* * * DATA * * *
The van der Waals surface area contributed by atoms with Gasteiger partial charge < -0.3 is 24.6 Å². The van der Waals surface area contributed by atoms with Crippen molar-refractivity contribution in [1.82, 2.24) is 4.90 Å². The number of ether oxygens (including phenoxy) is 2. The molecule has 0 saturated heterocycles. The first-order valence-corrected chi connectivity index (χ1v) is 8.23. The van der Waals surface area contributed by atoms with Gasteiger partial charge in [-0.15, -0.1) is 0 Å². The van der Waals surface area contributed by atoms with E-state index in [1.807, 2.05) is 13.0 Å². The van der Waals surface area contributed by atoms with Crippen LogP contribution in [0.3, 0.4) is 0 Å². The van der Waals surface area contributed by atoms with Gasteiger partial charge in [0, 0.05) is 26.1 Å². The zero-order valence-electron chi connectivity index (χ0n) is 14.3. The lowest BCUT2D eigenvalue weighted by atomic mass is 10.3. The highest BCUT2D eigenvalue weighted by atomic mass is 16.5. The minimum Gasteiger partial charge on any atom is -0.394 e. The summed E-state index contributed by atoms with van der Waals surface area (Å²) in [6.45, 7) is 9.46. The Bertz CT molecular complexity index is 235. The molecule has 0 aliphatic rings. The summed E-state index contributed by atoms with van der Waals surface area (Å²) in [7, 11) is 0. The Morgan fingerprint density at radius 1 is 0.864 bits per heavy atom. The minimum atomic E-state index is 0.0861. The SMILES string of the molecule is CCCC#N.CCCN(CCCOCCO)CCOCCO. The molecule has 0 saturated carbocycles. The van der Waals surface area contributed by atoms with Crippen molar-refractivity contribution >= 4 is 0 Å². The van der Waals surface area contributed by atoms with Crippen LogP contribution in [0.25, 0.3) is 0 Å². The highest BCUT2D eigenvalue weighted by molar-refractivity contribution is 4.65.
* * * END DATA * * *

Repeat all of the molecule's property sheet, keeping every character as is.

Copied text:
The van der Waals surface area contributed by atoms with Gasteiger partial charge < -0.3 is 24.6 Å². The van der Waals surface area contributed by atoms with Crippen molar-refractivity contribution in [1.82, 2.24) is 4.90 Å². The number of ether oxygens (including phenoxy) is 2. The molecule has 0 saturated heterocycles. The first-order valence-corrected chi connectivity index (χ1v) is 8.23. The van der Waals surface area contributed by atoms with Gasteiger partial charge in [-0.15, -0.1) is 0 Å². The van der Waals surface area contributed by atoms with E-state index in [1.807, 2.05) is 13.0 Å². The van der Waals surface area contributed by atoms with Crippen LogP contribution in [0.3, 0.4) is 0 Å². The van der Waals surface area contributed by atoms with Gasteiger partial charge in [0, 0.05) is 26.1 Å². The zero-order valence-electron chi connectivity index (χ0n) is 14.3. The lowest BCUT2D eigenvalue weighted by atomic mass is 10.3. The highest BCUT2D eigenvalue weighted by atomic mass is 16.5. The minimum Gasteiger partial charge on any atom is -0.394 e. The summed E-state index contributed by atoms with van der Waals surface area (Å²) in [6.45, 7) is 9.46. The Bertz CT molecular complexity index is 235. The molecule has 0 aliphatic rings. The summed E-state index contributed by atoms with van der Waals surface area (Å²) in [7, 11) is 0. The Morgan fingerprint density at radius 1 is 0.864 bits per heavy atom. The minimum atomic E-state index is 0.0861. The SMILES string of the molecule is CCCC#N.CCCN(CCCOCCO)CCOCCO. The molecule has 0 saturated carbocycles. The van der Waals surface area contributed by atoms with Crippen molar-refractivity contribution >= 4 is 0 Å². The van der Waals surface area contributed by atoms with Crippen LogP contribution in [0.25, 0.3) is 0 Å². The highest BCUT2D eigenvalue weighted by molar-refractivity contribution is 4.65.